Thursday, June 21, 2018

Church's Parthenon Sketches


An exhibition at the Wadsworth Atheneum in Hartford, Connecticut features the on-location paintings that Frederic Church (1826-1900) did while traveling.


When Church ventured to the Old World in the late 1860s, he decided to visit Athens to paint the Parthenon, "the finest edifice on the finest site in the world."


His studies are on paperboard, with thin, deftly applied semi-transparent layers of oil over a careful pencil drawing, resulting in an almost photographic level of capture.


Church's view of the Parthenon at night captures an unusual light effect at night. The curators say: "Notice the red glow illuminating the white marble of the Parthenon. It was a special day in Athens marking a visit by the Prince and Princess of Wales. The Greeks illuminated the temple with striking fire effects, and Church documented the rare event."


The main focus of his study was this view of the Parthenon, which presents the ancient monument as a noble ruin, surrounded by wild rubble. In fact, he would have had to screen out the bustling city of Athens that crowded many views of the site. 


The structure itself had been almost perfectly intact until 1687, when a Venetian mortar shell hit the building and touched off gunpowder that was being stored there by the Ottoman Turks.

Most of the original paintings in this post are currently on exhibit in the Wadsworth Atheneum show, along with Church's paintings (both sketches and big studio works) portraying Jerusalem, Petra, and other exotic places. The exhibit will be up through August 26.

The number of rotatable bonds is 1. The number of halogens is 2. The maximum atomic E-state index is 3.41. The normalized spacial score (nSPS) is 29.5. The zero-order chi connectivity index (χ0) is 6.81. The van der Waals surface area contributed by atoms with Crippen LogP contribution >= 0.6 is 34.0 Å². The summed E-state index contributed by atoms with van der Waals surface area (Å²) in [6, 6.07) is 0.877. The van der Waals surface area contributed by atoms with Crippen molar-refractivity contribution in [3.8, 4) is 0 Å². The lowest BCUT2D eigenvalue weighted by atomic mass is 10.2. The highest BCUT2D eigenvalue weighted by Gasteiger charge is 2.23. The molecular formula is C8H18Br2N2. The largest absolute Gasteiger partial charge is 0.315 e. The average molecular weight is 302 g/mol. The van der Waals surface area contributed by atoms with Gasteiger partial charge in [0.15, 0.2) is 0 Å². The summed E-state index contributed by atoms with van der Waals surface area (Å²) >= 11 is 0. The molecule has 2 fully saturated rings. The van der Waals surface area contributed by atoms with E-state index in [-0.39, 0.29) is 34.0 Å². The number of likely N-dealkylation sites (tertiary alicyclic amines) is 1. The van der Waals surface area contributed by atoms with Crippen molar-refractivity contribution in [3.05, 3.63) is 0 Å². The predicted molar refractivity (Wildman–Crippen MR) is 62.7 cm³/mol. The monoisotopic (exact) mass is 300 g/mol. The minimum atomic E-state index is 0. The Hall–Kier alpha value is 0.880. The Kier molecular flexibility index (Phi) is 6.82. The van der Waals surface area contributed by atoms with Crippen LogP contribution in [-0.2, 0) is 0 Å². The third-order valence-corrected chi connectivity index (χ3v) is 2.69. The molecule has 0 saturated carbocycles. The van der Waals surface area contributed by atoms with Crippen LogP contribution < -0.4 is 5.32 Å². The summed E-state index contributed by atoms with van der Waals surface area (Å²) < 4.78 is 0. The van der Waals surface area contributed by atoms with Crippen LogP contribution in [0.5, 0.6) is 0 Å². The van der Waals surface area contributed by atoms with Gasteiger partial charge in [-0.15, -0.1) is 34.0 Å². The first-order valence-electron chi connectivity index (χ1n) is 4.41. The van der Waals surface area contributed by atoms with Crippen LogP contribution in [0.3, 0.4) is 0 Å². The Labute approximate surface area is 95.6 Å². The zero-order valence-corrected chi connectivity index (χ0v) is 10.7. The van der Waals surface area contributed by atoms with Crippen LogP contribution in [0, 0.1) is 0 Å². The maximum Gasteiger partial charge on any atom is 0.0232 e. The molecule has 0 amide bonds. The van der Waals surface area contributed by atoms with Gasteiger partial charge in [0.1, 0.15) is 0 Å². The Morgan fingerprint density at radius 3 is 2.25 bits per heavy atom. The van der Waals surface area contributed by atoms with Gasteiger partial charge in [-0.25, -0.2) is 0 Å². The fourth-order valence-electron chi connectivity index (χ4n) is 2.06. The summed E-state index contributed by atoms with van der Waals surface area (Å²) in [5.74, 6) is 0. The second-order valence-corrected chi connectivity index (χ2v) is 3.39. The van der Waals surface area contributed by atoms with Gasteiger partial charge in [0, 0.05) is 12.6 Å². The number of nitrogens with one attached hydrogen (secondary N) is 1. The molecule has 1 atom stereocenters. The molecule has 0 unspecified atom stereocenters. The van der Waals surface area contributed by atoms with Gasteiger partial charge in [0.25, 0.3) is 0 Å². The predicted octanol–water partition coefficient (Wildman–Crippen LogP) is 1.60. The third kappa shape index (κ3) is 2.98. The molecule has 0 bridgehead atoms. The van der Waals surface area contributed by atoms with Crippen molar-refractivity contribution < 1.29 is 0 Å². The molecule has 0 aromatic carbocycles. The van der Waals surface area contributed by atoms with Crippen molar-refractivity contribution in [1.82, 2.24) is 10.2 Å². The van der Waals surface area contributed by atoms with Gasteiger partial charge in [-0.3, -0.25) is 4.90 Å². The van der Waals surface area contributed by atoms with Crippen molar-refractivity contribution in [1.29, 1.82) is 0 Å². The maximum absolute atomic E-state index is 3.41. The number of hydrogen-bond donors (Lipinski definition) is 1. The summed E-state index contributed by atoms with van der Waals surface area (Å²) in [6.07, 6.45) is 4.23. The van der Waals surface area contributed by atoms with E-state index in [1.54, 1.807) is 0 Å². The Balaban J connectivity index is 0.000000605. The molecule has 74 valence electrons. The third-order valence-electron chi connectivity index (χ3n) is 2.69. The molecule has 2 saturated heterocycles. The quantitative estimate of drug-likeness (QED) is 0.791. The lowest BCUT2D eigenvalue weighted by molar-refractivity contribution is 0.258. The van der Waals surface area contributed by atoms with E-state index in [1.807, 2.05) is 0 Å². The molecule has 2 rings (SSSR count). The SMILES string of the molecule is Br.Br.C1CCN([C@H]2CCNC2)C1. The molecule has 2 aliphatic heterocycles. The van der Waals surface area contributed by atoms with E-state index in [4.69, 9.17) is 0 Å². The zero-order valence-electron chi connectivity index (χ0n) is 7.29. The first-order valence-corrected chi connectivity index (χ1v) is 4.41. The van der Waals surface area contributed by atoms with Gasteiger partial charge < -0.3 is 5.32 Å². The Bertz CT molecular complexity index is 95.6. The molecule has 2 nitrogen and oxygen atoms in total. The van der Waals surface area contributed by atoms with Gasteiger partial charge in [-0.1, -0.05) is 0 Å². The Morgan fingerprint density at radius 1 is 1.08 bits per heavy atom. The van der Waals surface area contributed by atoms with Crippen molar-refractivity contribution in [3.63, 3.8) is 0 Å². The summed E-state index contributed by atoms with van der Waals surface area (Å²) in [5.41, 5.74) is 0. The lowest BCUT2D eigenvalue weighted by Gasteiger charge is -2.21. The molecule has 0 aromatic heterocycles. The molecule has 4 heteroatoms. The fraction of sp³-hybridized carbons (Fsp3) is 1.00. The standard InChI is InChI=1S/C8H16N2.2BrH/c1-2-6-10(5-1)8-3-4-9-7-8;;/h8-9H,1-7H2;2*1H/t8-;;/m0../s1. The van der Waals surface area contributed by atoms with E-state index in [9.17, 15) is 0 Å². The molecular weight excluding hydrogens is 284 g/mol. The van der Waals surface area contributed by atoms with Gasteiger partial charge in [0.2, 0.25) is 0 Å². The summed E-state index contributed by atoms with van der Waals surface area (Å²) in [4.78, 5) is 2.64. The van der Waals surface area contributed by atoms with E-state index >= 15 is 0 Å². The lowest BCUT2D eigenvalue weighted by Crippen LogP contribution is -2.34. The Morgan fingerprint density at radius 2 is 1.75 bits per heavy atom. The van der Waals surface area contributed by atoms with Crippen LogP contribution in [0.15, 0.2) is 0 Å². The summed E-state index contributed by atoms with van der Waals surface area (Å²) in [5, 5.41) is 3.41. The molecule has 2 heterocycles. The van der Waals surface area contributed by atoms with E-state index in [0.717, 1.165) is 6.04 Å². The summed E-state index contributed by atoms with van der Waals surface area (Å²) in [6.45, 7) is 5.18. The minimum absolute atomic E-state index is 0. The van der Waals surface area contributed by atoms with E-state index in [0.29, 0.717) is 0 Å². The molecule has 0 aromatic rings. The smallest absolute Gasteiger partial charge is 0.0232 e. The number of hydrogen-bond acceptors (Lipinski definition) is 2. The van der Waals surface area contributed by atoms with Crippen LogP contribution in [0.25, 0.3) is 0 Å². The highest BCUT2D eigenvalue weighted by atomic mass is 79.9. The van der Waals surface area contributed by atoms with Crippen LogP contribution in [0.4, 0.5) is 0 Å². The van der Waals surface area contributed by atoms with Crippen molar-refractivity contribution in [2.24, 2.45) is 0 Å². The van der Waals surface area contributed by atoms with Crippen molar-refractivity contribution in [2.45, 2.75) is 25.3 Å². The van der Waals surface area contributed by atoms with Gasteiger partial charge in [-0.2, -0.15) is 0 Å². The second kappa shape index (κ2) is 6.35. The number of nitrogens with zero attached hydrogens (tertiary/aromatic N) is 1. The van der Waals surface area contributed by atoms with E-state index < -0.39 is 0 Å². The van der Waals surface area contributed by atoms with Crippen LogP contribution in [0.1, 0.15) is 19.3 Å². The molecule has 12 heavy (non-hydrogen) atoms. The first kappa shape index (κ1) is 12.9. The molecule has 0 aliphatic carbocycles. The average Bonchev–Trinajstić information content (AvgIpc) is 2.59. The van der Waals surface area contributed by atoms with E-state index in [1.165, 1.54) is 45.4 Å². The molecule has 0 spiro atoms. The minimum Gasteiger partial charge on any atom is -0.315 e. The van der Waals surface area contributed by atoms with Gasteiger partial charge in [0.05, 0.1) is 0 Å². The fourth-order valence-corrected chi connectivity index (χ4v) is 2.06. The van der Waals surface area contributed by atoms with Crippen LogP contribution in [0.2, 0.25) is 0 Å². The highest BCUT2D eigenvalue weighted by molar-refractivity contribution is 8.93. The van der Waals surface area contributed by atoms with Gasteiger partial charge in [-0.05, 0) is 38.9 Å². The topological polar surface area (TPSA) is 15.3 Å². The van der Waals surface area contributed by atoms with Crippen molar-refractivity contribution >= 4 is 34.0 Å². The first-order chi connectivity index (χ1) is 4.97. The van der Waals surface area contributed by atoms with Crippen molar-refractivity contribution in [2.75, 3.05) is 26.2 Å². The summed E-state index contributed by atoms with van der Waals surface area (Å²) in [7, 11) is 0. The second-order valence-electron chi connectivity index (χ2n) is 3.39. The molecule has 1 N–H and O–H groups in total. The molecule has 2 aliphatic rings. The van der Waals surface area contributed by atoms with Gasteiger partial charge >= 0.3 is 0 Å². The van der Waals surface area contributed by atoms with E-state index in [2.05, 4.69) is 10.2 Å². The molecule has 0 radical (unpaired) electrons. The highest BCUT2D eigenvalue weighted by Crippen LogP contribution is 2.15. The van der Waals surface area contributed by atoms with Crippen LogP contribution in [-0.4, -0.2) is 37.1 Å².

There's a handsome oversize catalog "Frederic Church: A Painter's Pilgrimage" if you can't make it to the exhibition.


2 comments:

timothy bollenbaugh said...

James:

How did those columns and lintels remain through all the natural & military disasters?
I'd found that the total foundation was a massive shock absorber. I'd cubed an apple whole, slipped into a bag, and fumbled my lunch. Upon impact there was barely a sound, and the apple remained intact. An engineering prof. explained that friction surfaces and room to flex dispersed the shock.
And the columns had been found to have fused, likely by pressure of weight and moisture acting on the crystalline lattice structure much as salt does during accretion. Plus, other column discs had been slightly roughened and turned together for the friction surface, making a match like two serrated mill files matched together. The bases were free-standing, but I suppose had been fit fused likewise.
Not being an archeologist or engineer myself, I'd like to know someday.

Thanks,
Tim

bollent@wwu.edu

David Pollock said...

I am curious as to the light source of the night painting. The red could be explained as setting sun but the internal illumination puzzles me as in 1869 the only lighting at the ruin would be natural.